“We have so much research and we have so many scientists that are raising their voices louder and louder — and still nothing happens because those institutions that have influenced the authorities … are captured by the industry,” Nilsson said.
Hardell and Rainer Nyberg, Ph.D., a professor emeritus of education and welfare studies at Åbo Akademi University in Finland and a co-author on the article, launched in 2017 the 5G Appeal, which asks policymakers to halt 5G deployment due to the risk of serious human health consequences until the risks have been investigated by scientists with no ties to industry.
As of Jan. 10, 430 medical doctors and scientists from around the world have signed the 5G Appeal.
Despite the accumulating scientific evidence of harmful effects, authorities “continue to ignore the increasing evidence of clear risks,” the authors said in their article.
Regulatory authorities claim current guidelines are sufficient to protect people from harm. But they rely on a “limited group of experts” — who are not representative of the scientific community at large — to support their position, according to the authors.
Moreover, the majority of these experts have “ties to the telecom companies,” the authors said.
What’s needed to fix the problem?
The authors said a new committee comprised of qualified scientists independent of the industry is urgently needed for a sound scientific evaluation of 5G.
Until then, “the 5G rollout must stop,” they said.
5G Rollout a ‘violation of human rights’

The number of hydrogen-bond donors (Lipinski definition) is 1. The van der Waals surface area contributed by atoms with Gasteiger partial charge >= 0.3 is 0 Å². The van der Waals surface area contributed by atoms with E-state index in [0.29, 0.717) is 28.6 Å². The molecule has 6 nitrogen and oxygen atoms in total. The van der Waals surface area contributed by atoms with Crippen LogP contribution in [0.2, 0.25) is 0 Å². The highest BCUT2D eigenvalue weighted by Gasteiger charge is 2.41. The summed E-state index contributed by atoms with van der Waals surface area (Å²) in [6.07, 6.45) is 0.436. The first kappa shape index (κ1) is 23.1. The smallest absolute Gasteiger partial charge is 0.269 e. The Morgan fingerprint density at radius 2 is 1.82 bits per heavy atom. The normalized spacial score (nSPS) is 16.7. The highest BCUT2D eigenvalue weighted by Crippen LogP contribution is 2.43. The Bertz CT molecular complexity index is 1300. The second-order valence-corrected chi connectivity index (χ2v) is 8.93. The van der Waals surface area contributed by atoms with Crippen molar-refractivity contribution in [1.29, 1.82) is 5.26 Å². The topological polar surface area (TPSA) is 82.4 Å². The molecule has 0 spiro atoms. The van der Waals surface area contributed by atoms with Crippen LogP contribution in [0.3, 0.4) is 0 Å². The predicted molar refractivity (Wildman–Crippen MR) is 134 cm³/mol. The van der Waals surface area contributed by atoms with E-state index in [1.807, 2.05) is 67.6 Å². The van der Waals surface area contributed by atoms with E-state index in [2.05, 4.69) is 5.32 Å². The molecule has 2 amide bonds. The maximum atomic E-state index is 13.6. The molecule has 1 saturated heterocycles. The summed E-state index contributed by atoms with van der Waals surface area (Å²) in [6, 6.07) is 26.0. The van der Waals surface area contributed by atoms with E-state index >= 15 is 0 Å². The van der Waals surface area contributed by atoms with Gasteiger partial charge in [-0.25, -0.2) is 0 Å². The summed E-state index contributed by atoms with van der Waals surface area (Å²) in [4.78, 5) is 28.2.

Given that 5G RF radiation levels are well above levels known to be harmful to human life and wildlife, the author considered it “a violation of human rights to impose this harmful radiation on people in their own homes without their informed consent.”
“This is a clear violation of human rights [that is] a consequence of the corruption of the science and the experts who have the role … of evaluating the science,” Nilsson said.
Hardell said he was pessimistic that regulatory authorities would heed the advice he and his co-authors offer in their latest article.
“The industry and the politicians … have decided, ‘No problem, so let’s go on,’” he said.
Nonetheless, Hardell said the article — and the 5G Appeal — are important historical documents showing that scientists warned about the health effects of 5G.
Plus, he said, it’s important that scientists continue writing on the topic — because how can they do otherwise, as ethical human beings?
The case reports published by Hardell and Nilsson on 5G’s effects showed that people had to leave their homes to get relief from their symptoms, Hardell emphasized.
“Do we really have an environmental pollutant that’s so strong or hazardous that people have to leave their own homes? I mean, how can we tolerate that?” he asked.
Hardell said he was especially concerned about those who are poor.
The individuals featured in the case reports had the means to relocate for the sake of their health, but most people don’t have the economic resources to do that, he said.